From the previous results, the parameters in this experiment are set as shown in Table 7. Note that the SVM parameters are not adjusted, and the default SVM parameters are used such that \(\gamma = 0.2\) and \(cost = 1\) both in this section and in Sect. 4.1 and 4.2.
Parameters in this experiment
# learning data
# test data
# items for prediction
# samples of combinations
\(\gamma \) (Parameter on SVM)
cost (Parameter on SVM)
4.1 Evaluation by Attributes Grouping
In this section, the original data set is grouped by the participants’ attributes such as gender, age, and type of mobile phone. The accuracy is evaluated in order to generate the prediction model from the grouped data set. The parameters used for the evaluations are the same as in Sect. 4. Note that the size of learning data or test data does not decrease even if the data set is divided into small subsets. Learning data and test data are randomly chosen from the grouped subset 10 times, as samples of combinations of items, and the average of the accuracy is evaluated in the 10 trials. The result is shown in Table 8. Note that on the type of mobile phone, the item “other smart phone” is omitted because the number is too small.
Accuracy by grouping by attributes
Type of mobile phone
Other smart phone
Not smart phone
4.2 Evaluation by Privacy Preferences
The results show that there are two characteristic clusters: Cluster 1 and Cluster 4. The participants in Cluster 1 tend to answer “0” (means negative), and the participants in Cluster 4 tend to answer “1” (means neutral) for almost all the questions. It is easy to determine to which cluster a person belongs, e.g., Cluster 1, Cluster 4, or another cluster, because it is only necessary to ask his/her basic privacy attitude directly, for example, “Would you prefer that your personal data never be provided at all?”. If accuracy is improved by grouping the original data set by clustering on the answer preferences, it may be possible to improve our scheme by adding only one question that may determine to which cluster a person belongs. Hence in the next subsection, the case is evaluated with the original data set divided into Cluster 1, Cluster 4, and the other clusters, and each prediction model is generated for each cluster.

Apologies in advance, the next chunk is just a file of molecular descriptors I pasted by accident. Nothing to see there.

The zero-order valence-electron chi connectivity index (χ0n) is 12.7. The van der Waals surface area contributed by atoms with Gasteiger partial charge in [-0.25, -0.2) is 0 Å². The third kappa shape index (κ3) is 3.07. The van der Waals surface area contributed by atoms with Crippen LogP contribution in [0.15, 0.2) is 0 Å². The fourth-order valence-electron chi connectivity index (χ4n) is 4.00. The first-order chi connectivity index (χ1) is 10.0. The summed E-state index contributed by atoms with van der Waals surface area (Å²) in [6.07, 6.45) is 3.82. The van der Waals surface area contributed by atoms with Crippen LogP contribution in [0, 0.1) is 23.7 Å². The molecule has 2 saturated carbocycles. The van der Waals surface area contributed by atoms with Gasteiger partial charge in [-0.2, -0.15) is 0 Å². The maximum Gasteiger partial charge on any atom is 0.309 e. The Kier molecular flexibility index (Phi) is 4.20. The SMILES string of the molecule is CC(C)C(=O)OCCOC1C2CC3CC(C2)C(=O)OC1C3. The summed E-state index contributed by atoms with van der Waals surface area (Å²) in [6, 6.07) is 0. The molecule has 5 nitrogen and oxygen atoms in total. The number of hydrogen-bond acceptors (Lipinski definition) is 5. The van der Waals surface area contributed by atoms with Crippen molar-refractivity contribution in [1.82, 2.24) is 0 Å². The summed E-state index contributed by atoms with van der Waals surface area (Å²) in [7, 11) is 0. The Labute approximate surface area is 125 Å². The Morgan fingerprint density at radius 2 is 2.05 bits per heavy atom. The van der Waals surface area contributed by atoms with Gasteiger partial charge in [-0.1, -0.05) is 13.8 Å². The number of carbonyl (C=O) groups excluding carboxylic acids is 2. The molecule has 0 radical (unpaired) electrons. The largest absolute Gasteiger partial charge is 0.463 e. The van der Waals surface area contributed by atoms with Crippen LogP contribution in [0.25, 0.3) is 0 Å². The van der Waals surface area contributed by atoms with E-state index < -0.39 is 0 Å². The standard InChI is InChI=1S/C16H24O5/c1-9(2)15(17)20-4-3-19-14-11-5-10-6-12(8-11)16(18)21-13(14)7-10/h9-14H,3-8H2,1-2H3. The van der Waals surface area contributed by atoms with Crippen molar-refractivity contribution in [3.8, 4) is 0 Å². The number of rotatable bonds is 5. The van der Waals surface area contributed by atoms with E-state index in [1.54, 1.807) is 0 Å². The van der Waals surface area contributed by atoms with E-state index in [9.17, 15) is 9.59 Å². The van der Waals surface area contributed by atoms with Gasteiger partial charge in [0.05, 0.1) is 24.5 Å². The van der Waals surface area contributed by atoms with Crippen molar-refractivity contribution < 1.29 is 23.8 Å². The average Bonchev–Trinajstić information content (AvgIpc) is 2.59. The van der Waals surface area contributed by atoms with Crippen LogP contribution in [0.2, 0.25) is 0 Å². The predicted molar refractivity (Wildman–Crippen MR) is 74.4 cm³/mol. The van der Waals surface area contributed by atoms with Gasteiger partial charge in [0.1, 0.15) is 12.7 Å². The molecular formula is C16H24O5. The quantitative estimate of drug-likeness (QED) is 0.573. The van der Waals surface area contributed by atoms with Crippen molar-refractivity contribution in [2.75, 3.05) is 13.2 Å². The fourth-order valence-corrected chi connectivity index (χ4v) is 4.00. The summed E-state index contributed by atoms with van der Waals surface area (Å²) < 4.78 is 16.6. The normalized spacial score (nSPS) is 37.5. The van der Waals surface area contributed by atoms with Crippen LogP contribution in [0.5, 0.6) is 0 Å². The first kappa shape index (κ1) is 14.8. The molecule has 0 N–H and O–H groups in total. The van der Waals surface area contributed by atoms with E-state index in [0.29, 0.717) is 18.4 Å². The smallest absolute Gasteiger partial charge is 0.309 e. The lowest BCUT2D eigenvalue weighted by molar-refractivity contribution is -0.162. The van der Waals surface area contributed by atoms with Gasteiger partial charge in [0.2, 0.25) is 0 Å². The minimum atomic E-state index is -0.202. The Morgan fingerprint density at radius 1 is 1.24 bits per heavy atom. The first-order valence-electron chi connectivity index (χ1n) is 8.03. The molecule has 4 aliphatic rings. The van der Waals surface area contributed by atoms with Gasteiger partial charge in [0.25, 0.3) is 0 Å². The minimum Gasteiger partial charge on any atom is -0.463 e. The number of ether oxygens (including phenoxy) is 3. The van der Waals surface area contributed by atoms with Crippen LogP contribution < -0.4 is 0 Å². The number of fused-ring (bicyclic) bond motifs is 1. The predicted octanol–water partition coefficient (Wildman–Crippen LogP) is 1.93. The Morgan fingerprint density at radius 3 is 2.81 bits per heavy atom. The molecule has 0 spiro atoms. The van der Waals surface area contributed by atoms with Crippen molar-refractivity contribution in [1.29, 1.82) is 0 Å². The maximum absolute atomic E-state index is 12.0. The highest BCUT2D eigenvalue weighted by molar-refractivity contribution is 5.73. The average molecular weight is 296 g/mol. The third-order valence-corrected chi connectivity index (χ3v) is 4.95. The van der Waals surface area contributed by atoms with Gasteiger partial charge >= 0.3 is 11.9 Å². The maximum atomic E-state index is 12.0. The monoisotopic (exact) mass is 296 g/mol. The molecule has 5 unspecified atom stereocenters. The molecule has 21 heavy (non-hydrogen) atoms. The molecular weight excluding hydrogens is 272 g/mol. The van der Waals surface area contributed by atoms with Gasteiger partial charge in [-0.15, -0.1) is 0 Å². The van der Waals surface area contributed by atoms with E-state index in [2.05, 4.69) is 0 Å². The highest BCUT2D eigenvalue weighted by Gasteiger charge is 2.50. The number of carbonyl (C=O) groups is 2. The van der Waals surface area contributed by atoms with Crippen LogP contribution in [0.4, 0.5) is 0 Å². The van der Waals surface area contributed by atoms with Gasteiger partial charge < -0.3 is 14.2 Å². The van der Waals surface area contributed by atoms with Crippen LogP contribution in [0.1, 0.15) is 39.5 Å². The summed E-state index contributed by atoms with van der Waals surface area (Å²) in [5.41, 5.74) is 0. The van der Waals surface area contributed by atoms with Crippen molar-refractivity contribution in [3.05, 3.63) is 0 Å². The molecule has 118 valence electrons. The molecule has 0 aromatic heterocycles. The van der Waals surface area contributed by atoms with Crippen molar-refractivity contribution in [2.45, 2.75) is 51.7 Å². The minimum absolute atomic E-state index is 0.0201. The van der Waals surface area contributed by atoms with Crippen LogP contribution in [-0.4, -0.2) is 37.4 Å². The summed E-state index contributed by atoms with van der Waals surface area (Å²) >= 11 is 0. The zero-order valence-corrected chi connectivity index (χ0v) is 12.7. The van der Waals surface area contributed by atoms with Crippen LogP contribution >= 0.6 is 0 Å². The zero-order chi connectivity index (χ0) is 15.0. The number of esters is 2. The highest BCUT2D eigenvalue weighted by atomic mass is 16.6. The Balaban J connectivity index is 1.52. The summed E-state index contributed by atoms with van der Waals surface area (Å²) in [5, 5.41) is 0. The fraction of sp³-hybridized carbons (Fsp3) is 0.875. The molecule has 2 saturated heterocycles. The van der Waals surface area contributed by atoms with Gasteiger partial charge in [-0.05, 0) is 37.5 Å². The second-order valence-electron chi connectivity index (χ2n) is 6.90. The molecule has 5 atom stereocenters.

4.3 Evaluation by Grouping of Clusters
The parameters used for the evaluations are the same as for Sects. 4 and 4.1. Learning data and test data are randomly chosen 10 times from the grouped subset, as samples of combinations of items, and the average of the accuracy is evaluated in the 10 trials. The case when applying the prediction model from the whole data set to each cluster is compared with the case when applying each prediction model from the data set grouped by each cluster to each cluster. The result is shown in Table 9.
Evaluation in grouping by clustering
Using model from all data
Using models from divided data
(Previous scheme )
Accuracy \(\times \) Ratio
Accuracy \(\times \) Ratio
Evaluation in the case dividing Cluster 2 and 3
Using model from all data
Using models from divided data
(Previous scheme )
Accuracy \(\times \) Ratio
Accuracy \(\times \) Ratio
Regarding the results in Sect. 4.2, accuracy is improved for Cluster 4; however, no significant improvement is obtained for Cluster 1 and Clusters 2+3. The reason why the accuracy is not improved for Cluster 1 may be that sufficiently high accuracy was already achieved from using the prediction model generated from the whole data set because the ratio of answering “0” (i.e., negative) is very high (about 96.8%). The reason the accuracy is not improved for Clusters 2+3 may be that the prediction model is generated from mixed data with two clusters with different tendencies. Results of the additional evaluations, where Clusters 2+3 are split into Cluster 2 and Cluster 3 from the evaluation are shown in Table 10. These results show an improvement of accuracy of about 2.4% and 3.4% for Clusters 2 and 3, respectively. These results raise the possibility for improving the accuracy by subdividing the clusters even further based on the answer preferences.
In this paper, we proposed and evaluated the applicability of SVM-based models to predict default privacy settings of users at the time of registration to service providers. Furthermore, we evaluated the improvement in accuracy of a privacy setting prediction scheme when the machine learning data sets were grouped based on users’ attributes and setting preferences. First, we evaluated the case where the data sets were grouped by gender, age, and type of mobile phone; however, the accuracy was not improved. In terms of privacy protection, this result shows that the collection of additional user attributes could be minimized. We then evaluated our scheme by grouping privacy setting preferences using the K-means algorithm, from the results we could observe an improvement in accuracy. Future work will focus on enhancing the prediction accuracy, for instance by trying a different combination when merging the classes. We also plan to trial the model in real world scenarios; i.e. by integrating our prediction engine to an online service such as a social network site. We plan to analyze the behavior of users and collect their feedback regarding the usefulness and expected accuracy of the prediction engine. We also plan to execute some statistical tests on the significance of this improvement. Additionally, we would also like to investigate the impacts of the predicted settings with respect to the regulatory requirements, such as GDPR or the law of personal data protection in Japan, of service providers and the rights of users.
This research work has been supported by JST CREST Grant Number JPMJCR1404, Japan.